Here, plaintiff agrees that there is no private right of action under 15 U.S.C. § 1681s-2(a) [Doc. 30]. Accordingly, defendants' motion as to plaintiff's claims arising under § 1681s-2(a) will be granted. The only issues remaining before the Court under the FCRA are whether genuine issues of material fact remain as to plaintiff's claims under § 1681s-2(b). § 1681s-2(b) only imposes a duty on furnishers of credit information and these duties "are triggered only upon notice received from a consumer reporting agency . . . ." Carney, 57 F. Supp. 2d at 502. The actual language of the statute provides that "[a]fter receiving notice pursuant to section 1681i(a)(2) of this title of a dispute with regard to the completeness or accuracy of any information provided by a person to a consumer reporting agency, the person shall . . . ." 15 U.S.C. § 1681s-2(b)(1) (emphasis added). Based on the language of the statute, the Court is persuaded by defendants' argument that the duty to investigate under § 1681s-2(b) only extends to the furnisher of the particular information that has been disputed. See also Merrit v. Experian, No. 13- 1740, 2014 WL 1228267, at *3 (6th Cir. Mar. 25, 2014) (finding that the plaintiff did not state a claim under the FCRA where there was no evidence that the company furnished information to the consumer reporting agency, that the consumer reporting agency notified the company of the dispute, or that the company failed to investigate reasonably); Boggio v. USAA Fed. Sav. Bank, 696 F. 3d 611, 614 (6th Cir. 2012) (construing the duty under § 1681s-2(b) as requiring the consumer reporting agency to notify the original furnisher of information of a dispute).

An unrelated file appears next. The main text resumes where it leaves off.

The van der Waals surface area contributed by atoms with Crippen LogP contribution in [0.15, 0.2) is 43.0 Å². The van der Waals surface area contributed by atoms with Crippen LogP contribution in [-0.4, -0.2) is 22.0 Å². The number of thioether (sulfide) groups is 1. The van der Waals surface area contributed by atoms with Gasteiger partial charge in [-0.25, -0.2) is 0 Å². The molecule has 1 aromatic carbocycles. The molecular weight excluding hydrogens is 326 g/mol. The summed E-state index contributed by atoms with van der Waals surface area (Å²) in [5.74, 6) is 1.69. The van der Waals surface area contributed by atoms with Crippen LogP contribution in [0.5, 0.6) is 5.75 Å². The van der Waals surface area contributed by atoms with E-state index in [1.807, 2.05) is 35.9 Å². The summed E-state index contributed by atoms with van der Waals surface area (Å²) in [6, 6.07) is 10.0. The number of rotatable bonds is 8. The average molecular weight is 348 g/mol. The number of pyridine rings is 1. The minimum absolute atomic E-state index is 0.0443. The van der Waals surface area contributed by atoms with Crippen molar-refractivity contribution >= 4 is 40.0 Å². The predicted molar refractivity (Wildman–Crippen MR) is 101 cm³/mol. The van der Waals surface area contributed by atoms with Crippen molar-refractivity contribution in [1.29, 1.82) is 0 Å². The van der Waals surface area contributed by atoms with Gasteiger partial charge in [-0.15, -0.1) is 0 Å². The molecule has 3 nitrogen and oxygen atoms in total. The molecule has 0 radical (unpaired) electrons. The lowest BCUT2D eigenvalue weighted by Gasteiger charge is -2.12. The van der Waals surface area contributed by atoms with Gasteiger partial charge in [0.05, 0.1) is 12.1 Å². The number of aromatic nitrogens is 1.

Additionally, the Court does not find that there is sufficient evidence in the record to support the existence of a genuine issue of material fact regarding whether MCM was the original furnisher of information to the consumer reporting agencies or not. The record indicates that although MCM provides credit information to consumer reporting agencies, it does not report judgments and it did not report plaintiff's judgment to any consumer reporting agencies [Doc. 8-2 ¶ 9]. Plaintiff also stated in her deposition that she did not know who reported her judgment to the consumer reporting agencies [Doc. 32-1 pp. 57-58].